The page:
52 Don’t Never use excessive margin.  Always consider the market climate, stage of the cycle, and the stocks you are selecting before using margin. Ch. 13 (HTMMIS)
53 Do Studies show that approx 37% of a stock’s move is tied to it’s industry group and 12% is tied to it’s sector.  Therefore, in most cases, limit buys to the top stocks within the top industry groups and sectors.  (100 rank should be extreme industry group cut off for consideration). Ch. 15 (HTMMIS)
54 Do No major defects should be allowed in any purchase.  No more than 1-2 minor defects should be allowed.  Ideally, you should only focus on the highest quality stocks with no defects. Ch. 16 (HTMMIS)
55 Do Only buy stocks with a SMR rating of A or B.  Stocks with ratings of D or E should in most cases be avoided.  These ratings can be found for free when you search for a stock on investors.com Ch. 16 (HTMMIS)
56 Do Only buy stocks with a A/D rating of A, B, or C.  Stocks rated D or E should be avoided until their rating improves at least to a C.  These ratings can be found for free when you search for a stock on investors.com Ch. 16 (HTMMIS)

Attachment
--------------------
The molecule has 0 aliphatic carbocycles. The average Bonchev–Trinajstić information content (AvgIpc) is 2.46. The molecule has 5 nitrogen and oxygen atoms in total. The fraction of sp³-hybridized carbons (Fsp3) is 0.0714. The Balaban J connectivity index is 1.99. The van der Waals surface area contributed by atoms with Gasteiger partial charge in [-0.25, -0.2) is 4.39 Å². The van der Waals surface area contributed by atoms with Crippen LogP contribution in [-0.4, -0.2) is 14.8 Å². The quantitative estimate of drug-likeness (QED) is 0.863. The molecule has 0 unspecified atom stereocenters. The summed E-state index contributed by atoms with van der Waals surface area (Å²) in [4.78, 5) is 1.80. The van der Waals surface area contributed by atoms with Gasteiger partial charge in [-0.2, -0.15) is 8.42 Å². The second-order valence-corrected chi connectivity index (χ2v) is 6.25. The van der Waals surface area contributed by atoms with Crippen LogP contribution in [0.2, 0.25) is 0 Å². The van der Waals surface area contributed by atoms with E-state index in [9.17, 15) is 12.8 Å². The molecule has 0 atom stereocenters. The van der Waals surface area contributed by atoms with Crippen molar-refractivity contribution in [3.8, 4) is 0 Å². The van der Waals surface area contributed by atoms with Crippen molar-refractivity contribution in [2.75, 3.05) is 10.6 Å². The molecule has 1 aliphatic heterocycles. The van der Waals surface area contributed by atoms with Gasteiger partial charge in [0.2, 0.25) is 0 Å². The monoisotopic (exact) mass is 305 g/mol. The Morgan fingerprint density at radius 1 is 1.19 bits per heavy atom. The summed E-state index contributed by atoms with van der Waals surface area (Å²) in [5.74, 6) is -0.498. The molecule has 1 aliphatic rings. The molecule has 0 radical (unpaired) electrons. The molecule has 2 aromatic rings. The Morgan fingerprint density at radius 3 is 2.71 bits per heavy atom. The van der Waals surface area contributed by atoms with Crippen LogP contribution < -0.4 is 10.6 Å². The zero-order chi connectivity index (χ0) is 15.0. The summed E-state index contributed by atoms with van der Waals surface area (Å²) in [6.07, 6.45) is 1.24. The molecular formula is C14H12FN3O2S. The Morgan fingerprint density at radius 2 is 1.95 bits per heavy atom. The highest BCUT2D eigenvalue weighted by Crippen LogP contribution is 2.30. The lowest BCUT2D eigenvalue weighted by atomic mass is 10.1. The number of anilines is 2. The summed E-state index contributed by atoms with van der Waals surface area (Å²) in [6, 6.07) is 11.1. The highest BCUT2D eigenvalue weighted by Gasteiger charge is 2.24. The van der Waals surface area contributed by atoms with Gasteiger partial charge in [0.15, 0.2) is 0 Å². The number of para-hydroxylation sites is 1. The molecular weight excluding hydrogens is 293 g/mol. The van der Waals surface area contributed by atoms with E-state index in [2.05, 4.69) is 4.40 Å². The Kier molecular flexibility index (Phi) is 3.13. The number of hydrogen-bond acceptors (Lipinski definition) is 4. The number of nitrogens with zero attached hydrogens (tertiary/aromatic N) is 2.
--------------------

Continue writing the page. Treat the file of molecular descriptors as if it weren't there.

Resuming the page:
57 Do Most stocks should be in the top six or so broad industry sectors in IBD’s daily “new price highs” list or in the top 10% of IBD’s 197 industry sub-group rankings” Ch. 20 (HTMMIS)
58 Do Look mainly for “new America” entrepreneurial companies (those with a new issue within the last 8-10 years) rather than too many laggard, “old America” companies. Ch. 20 (HTMMIS)
59 Do I will recognize that year one of a new Bull market is the most productive and I should be the most aggressive. Year two is usually strong but less so than year one. Year three is usually a difficult year and frequently results in a major market downturn. Therefore, I will be very cautious and conservative after year two. Michael Hicks
60 Do Always follow the major long term trend of the market.  If it is a bull market, buy stocks.  If it is a bear market, sell stocks.  This theme also accounts for moderate corrections within bull and bear markets.  It is the being able to sit with your positions and not over thinking them that the big money is made.  Always have an exit strategy for all positions and always keep in mind the type of market (bull or bear) when developing those strategies. Reminiscences of a Stock Operator
61 Don’t Never accept tips from anyone and never let anyone else’s biases influence your own.  Livermore lost big in cotton because he was following someone else’s tips instead of following his own instincts and belief system.   Reminiscences of a Stock Operator